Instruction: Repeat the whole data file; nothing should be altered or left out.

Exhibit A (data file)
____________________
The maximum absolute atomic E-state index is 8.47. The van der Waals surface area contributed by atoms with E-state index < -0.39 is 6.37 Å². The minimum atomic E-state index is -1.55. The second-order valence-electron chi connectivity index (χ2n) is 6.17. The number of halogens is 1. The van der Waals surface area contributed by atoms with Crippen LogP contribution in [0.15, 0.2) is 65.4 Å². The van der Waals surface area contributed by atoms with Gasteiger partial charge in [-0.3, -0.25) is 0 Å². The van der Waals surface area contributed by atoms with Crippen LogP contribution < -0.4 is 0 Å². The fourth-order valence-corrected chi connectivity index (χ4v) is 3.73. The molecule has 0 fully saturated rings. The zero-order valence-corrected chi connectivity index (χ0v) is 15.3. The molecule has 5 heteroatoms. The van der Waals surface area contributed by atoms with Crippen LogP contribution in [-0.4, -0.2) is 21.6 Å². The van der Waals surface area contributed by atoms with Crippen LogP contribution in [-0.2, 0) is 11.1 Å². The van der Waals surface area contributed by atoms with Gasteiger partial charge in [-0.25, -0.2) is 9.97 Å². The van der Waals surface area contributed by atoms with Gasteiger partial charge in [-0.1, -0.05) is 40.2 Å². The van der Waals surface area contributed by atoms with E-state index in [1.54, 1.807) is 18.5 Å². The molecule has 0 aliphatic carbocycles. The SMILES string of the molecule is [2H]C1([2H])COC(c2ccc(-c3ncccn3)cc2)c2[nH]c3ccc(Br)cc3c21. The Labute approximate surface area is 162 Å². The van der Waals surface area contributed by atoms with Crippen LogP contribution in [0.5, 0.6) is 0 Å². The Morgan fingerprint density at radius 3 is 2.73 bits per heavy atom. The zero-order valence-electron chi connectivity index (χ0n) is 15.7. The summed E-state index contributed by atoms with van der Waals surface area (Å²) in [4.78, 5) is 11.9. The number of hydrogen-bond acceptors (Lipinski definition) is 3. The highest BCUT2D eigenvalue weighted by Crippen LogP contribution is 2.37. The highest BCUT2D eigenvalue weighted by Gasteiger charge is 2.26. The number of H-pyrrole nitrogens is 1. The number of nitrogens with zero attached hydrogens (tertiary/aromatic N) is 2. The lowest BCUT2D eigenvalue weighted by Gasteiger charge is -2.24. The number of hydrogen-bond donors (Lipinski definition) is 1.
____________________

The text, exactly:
The maximum absolute atomic E-state index is 8.47. The van der Waals surface area contributed by atoms with E-state index < -0.39 is 6.37 Å². The minimum atomic E-state index is -1.55. The second-order valence-electron chi connectivity index (χ2n) is 6.17. The number of halogens is 1. The van der Waals surface area contributed by atoms with Crippen LogP contribution in [0.15, 0.2) is 65.4 Å². The van der Waals surface area contributed by atoms with Gasteiger partial charge in [-0.3, -0.25) is 0 Å². The van der Waals surface area contributed by atoms with Crippen LogP contribution < -0.4 is 0 Å². The fourth-order valence-corrected chi connectivity index (χ4v) is 3.73. The molecule has 0 fully saturated rings. The zero-order valence-corrected chi connectivity index (χ0v) is 15.3. The molecule has 5 heteroatoms. The van der Waals surface area contributed by atoms with Crippen LogP contribution in [-0.4, -0.2) is 21.6 Å². The van der Waals surface area contributed by atoms with Crippen LogP contribution in [-0.2, 0) is 11.1 Å². The van der Waals surface area contributed by atoms with Gasteiger partial charge in [-0.25, -0.2) is 9.97 Å². The van der Waals surface area contributed by atoms with Gasteiger partial charge in [-0.1, -0.05) is 40.2 Å². The van der Waals surface area contributed by atoms with E-state index in [1.54, 1.807) is 18.5 Å². The molecule has 0 aliphatic carbocycles. The SMILES string of the molecule is [2H]C1([2H])COC(c2ccc(-c3ncccn3)cc2)c2[nH]c3ccc(Br)cc3c21. The Labute approximate surface area is 162 Å². The van der Waals surface area contributed by atoms with Crippen LogP contribution in [0.5, 0.6) is 0 Å². The Morgan fingerprint density at radius 3 is 2.73 bits per heavy atom. The zero-order valence-electron chi connectivity index (χ0n) is 15.7. The summed E-state index contributed by atoms with van der Waals surface area (Å²) in [4.78, 5) is 11.9. The number of hydrogen-bond acceptors (Lipinski definition) is 3. The highest BCUT2D eigenvalue weighted by Crippen LogP contribution is 2.37. The highest BCUT2D eigenvalue weighted by Gasteiger charge is 2.26. The number of H-pyrrole nitrogens is 1. The number of nitrogens with zero attached hydrogens (tertiary/aromatic N) is 2. The lowest BCUT2D eigenvalue weighted by Gasteiger charge is -2.24. The number of hydrogen-bond donors (Lipinski definition) is 1.